What is new in clinical psychoanalysis is calling mere unsupported view points psychoanalysis, under the guise of contemporary theories. We, clinical analysts neglected our responsibility of preserving the original theory, and adapting the newness of psychopathology to that theory not adapting the theory to the original conceptions of psychopathology. I will give example a little later.
The Source of Resistance to Change:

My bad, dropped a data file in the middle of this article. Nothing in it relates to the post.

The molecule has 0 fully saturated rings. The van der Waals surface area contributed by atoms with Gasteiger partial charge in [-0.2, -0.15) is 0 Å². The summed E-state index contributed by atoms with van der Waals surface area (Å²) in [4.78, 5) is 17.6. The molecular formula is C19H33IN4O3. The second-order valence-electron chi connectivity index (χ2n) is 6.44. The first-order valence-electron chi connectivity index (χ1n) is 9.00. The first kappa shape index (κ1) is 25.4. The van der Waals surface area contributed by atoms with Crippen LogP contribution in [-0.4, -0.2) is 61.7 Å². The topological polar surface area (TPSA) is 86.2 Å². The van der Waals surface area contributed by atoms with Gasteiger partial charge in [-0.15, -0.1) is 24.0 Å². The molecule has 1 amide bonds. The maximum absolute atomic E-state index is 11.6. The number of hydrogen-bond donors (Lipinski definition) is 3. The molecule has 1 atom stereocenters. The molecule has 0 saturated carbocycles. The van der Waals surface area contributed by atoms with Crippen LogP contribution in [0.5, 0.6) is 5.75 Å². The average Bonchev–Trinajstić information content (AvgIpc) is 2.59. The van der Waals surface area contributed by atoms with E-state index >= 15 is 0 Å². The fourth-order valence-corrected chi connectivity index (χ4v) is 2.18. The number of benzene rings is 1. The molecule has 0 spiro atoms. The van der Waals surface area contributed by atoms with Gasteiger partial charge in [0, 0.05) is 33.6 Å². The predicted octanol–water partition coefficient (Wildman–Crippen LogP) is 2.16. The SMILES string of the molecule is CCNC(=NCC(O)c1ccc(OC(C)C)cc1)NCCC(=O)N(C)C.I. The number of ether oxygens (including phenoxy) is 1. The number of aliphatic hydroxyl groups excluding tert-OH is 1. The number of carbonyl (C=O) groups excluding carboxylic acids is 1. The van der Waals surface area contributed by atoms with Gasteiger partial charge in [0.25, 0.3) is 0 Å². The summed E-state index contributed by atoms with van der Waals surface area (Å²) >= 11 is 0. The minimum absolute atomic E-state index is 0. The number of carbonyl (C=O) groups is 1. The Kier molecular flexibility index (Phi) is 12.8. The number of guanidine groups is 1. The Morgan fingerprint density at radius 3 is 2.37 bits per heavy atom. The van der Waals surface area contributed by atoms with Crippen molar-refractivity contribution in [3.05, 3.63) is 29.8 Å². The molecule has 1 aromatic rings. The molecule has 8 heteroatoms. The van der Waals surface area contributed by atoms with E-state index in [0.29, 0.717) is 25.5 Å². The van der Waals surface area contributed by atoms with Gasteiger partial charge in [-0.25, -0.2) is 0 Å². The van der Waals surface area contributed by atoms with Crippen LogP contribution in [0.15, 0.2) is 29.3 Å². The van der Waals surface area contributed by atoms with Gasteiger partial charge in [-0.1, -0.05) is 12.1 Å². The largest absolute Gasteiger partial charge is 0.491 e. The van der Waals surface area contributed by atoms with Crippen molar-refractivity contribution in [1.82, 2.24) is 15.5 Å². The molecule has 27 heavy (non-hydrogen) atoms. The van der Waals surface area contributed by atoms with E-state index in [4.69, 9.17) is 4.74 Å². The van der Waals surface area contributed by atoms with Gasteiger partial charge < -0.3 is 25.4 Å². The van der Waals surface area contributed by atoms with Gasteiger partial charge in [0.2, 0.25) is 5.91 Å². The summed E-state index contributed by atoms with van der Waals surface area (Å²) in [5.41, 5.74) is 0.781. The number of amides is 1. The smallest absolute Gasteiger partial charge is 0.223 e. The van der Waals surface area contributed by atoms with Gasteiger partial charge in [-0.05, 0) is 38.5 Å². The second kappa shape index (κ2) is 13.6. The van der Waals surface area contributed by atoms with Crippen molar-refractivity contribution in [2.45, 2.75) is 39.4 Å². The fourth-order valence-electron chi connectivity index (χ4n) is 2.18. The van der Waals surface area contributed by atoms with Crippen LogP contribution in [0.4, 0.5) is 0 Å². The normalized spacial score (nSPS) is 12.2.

The contemporary literature of psychoanalysis is rife with poorly recycled ideas of earlier analysts; mainly the second generation (Klein, Bion, Winnicott, Hartmann, Fairbairn, etc.). When those ideas and their terminologies were first published we (third generation) new what they meant: they were terminologies that explain the vocabulary of the first generation in a manner that is offering the chance to formulate a theory of the subject. The good-enough mother, the good object, the alpha and beta functions, did not stand for something new; they meant a mother that give the child a healthy Oedipus triangle, a father that encourages his daughter to be attached without guilt or shame, or coexistence of primary and secondary processes creating the link between fantasy and thought. Compare that with a young analyst (20..!) who translated Freud famous adage of where id was ego should be as the: “growing up (the task of the child) and getting better (the task of the patient) have to do with transforming id into ego. Freud’s adage was a metaphor that expressed the outcome of interpretation in a good practice, then, the young clinical analyst used that adage as a concrete replacement to making the unconscious conscious.  The original and its explication are now a theoretical idea that has no roots, except historically. Contemporary psychoanalysts and the candidates of recent believe that if they could use those adages of the older generation analysts correctly then could claim that they are doing clinical analysis as well as those other analysts. Just as an additional clarification to that: could any new analyst tell me what is the clinical equivalent to “the persistence of searching for the good object”, or how could I convey to the patient, in the simple direct language of interpretation or reconstruction, such neurotic inclination? I had candidates in supervision and in the seminars who knew all the concepts and the vocabulary of the old and the latest improvised theories but did not understand them or know what they could extract from them to use in practice. They were flaunting their knowledge, which in fact worked as a barrier between them and understanding psychoanalysis: Listen to the patient (not to Winnicott or so and so), Understand (not invite Klein to understand him for you), Interpret, and reconstruct the patient’s associations (which must have told you his specific experiences not some generic stories).